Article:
Sara Mortensen, a volunteer and writer for The Harry Potter Alliance, explained how the HPA uses story and pop culture to engage people—especially young people—in social activism: HP Alliance chapters have implemented campaigns like an international book drive that yielded between 7,000 and 10,000 books sent to Puerto Rico, and a successful effort to have Warner Bros. change all its Harry Potter chocolate products to fair trade. Their World Without Hermione campaign asks fans to imagine what Hogwarts would be like if girls couldn’t attend school and Hermione Granger hadn’t existed in the Harry Potter narrative. And an annual four-day conference for leadership and activist training of people of all ages and experience levels is called the Granger Leadership Academy. They also have a positive fandom campaign to combat toxicity, especially online, which includes guidelines to put into daily practice to make fandom spaces safe, constructive and positive spaces. “We view everything through a positive lens,” Sara said. “What’s going on can lead to hopelessness but the weapon we have is love. We can harness the love and hope we have to create social change and do good in the world.” The HP Alliance campaigns may also center on non-Potter pop culture franchises, such as The Hunger Games and Marvel, “and anything that’s exciting and big in fandom at the moment,” Sara said.
Chase Masterson, actress (Leeta on Star Trek: Deep Space Nine) and founder, Pop Culture Hero Coalition, shared her organization’s origin story: The Pop Culture Hero Coalition is the 1st 501c3 organization to use stories from TV and film to rise against bullying, misogyny, LGBTQIA-bullying, racism, and cyberbullying. In 2010, a little girl named Katie was bullied for carrying a Star Wars lunchbox, and boys told her that girls can’t be Star Wars fans. The girl’s mom, Carrie Goldman, tweeted out a call for encouragement that Katie should be whoever she wants, like and love whatever or whoever she wants. The initiative went viral, drawing a number of Star Wars-related and other celebrity responders, including Masterson. Masterson had also been volunteering for Homeboy Industries, a company that gives employment and support to people who have recently been released from jail. “They all got there because they’d been bullied, and they made gangs to stand against the bullies, then those gangs were absorbed into the Crips,” she said. “[Bullying] is oppression that does not belong in our lives. Let’s form a coalition to end bullying using pop culture stories.” Masterson called the United Nations to be part of the coalition and invited them to come to Comic-Con, and they did: The rest is Pop Culture Hero Coalition history.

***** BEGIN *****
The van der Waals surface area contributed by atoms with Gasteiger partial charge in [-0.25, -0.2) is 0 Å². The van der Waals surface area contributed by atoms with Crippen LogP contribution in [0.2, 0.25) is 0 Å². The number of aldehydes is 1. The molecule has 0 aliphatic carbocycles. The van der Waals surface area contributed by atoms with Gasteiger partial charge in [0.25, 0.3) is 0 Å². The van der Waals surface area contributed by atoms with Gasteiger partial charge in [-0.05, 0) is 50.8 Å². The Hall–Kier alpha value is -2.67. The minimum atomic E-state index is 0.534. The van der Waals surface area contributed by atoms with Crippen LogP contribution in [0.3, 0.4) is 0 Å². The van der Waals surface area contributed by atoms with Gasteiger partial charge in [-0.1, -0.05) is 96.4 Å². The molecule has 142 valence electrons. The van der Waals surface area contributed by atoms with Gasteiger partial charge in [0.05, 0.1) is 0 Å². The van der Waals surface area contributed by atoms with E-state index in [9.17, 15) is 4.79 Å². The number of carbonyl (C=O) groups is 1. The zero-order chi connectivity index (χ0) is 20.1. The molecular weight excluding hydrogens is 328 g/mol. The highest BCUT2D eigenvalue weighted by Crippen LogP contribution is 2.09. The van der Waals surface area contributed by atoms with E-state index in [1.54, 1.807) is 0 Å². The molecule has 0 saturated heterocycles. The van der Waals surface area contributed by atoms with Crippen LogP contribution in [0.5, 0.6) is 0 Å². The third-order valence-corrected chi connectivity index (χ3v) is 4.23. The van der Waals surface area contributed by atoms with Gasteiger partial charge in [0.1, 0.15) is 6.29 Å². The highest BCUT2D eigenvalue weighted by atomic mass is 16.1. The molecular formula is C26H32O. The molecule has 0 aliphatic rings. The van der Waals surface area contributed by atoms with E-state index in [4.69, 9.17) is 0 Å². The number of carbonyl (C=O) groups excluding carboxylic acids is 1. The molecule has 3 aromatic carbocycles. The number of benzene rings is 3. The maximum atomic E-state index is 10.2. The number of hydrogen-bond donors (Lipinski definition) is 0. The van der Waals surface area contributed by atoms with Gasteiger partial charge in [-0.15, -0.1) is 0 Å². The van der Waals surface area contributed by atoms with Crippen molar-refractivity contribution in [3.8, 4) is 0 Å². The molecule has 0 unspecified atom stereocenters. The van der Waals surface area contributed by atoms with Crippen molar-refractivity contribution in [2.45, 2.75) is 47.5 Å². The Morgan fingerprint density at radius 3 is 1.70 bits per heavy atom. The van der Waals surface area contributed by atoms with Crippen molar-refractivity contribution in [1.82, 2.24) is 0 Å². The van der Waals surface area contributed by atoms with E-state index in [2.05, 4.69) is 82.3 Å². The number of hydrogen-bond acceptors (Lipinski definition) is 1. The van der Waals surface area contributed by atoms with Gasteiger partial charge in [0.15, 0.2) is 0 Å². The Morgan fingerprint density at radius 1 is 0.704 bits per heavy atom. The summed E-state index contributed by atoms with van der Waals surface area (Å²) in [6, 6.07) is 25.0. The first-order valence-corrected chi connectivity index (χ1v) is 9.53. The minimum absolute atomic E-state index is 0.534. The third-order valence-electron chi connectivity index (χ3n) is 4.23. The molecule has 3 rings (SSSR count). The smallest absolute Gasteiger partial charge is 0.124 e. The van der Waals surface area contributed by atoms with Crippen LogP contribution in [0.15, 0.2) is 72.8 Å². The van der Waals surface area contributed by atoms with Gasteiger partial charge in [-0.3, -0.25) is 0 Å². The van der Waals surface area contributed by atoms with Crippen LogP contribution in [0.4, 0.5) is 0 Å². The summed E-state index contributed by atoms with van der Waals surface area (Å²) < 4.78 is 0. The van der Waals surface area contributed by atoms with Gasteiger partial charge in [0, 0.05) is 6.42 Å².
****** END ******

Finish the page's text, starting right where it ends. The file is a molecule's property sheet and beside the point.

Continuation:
At the end, panelists were asked for some characters and quotes that inspire them. Sara stuck to Harry Potter, quoting Hermione, “I’m hoping to do some good in the world.” And Annalise gave two quotes from Star Wars characters: Rose Tico’s “This is how we win: not fighting what we hate, but saving what we love,” and also Poe Dameron’s “We are the light that will spark the fire that will burn the First Order down,” indicating a need for love, “but also direct action and policy change.”
Through fan communities, people can unite in shared purpose to make a real impact. We have to thank the creators of these worlds, who tapped into something so relatable that it developed into a fandom, a crowd of people who are powered up to be the superheroes that we need in the world. Pop culture serves not only as a reflection of where we are, but can also be an amplification of the best parts of us, the heroic attributes that will forge a better future.
Check out the whole panel here:
What Rebellions are Built On – SDCC 2018 from What Do We Want Films on Vimeo.